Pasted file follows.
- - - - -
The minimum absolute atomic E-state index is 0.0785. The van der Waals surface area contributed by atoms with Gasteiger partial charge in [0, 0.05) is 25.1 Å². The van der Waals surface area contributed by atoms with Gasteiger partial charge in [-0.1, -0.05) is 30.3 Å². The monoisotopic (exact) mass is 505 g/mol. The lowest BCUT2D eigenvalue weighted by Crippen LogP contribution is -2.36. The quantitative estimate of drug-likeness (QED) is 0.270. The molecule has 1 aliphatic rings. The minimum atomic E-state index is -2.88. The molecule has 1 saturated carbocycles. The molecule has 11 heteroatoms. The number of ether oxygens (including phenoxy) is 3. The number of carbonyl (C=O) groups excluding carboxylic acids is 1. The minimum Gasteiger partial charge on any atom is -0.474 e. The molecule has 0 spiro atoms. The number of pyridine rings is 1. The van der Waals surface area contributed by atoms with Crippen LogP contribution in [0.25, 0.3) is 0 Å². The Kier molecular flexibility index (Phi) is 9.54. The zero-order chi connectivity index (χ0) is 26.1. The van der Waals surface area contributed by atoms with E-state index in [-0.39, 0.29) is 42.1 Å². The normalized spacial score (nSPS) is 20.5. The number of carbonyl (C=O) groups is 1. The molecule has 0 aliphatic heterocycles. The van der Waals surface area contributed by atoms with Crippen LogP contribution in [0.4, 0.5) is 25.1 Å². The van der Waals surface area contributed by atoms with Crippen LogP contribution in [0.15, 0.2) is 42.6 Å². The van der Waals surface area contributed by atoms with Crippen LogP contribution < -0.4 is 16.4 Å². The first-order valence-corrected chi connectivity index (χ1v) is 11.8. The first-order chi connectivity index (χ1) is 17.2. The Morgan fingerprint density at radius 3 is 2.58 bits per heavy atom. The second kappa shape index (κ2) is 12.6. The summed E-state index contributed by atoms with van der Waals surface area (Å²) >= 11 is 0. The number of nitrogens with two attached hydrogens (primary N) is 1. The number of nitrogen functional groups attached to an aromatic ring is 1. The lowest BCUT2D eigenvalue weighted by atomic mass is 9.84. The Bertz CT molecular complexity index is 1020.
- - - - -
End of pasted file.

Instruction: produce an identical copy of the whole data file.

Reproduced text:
The minimum absolute atomic E-state index is 0.0785. The van der Waals surface area contributed by atoms with Gasteiger partial charge in [0, 0.05) is 25.1 Å². The van der Waals surface area contributed by atoms with Gasteiger partial charge in [-0.1, -0.05) is 30.3 Å². The monoisotopic (exact) mass is 505 g/mol. The lowest BCUT2D eigenvalue weighted by Crippen LogP contribution is -2.36. The quantitative estimate of drug-likeness (QED) is 0.270. The molecule has 1 aliphatic rings. The minimum atomic E-state index is -2.88. The molecule has 1 saturated carbocycles. The molecule has 11 heteroatoms. The number of ether oxygens (including phenoxy) is 3. The number of carbonyl (C=O) groups excluding carboxylic acids is 1. The minimum Gasteiger partial charge on any atom is -0.474 e. The molecule has 0 spiro atoms. The number of pyridine rings is 1. The van der Waals surface area contributed by atoms with Crippen LogP contribution in [0.25, 0.3) is 0 Å². The Kier molecular flexibility index (Phi) is 9.54. The zero-order chi connectivity index (χ0) is 26.1. The van der Waals surface area contributed by atoms with E-state index in [-0.39, 0.29) is 42.1 Å². The normalized spacial score (nSPS) is 20.5. The number of carbonyl (C=O) groups is 1. The molecule has 0 aliphatic heterocycles. The van der Waals surface area contributed by atoms with Crippen LogP contribution in [0.4, 0.5) is 25.1 Å². The van der Waals surface area contributed by atoms with Crippen LogP contribution in [0.15, 0.2) is 42.6 Å². The van der Waals surface area contributed by atoms with Crippen LogP contribution < -0.4 is 16.4 Å². The first-order valence-corrected chi connectivity index (χ1v) is 11.8. The first-order chi connectivity index (χ1) is 17.2. The Morgan fingerprint density at radius 3 is 2.58 bits per heavy atom. The second kappa shape index (κ2) is 12.6. The summed E-state index contributed by atoms with van der Waals surface area (Å²) >= 11 is 0. The number of nitrogens with two attached hydrogens (primary N) is 1. The number of nitrogen functional groups attached to an aromatic ring is 1. The lowest BCUT2D eigenvalue weighted by atomic mass is 9.84. The Bertz CT molecular complexity index is 1020.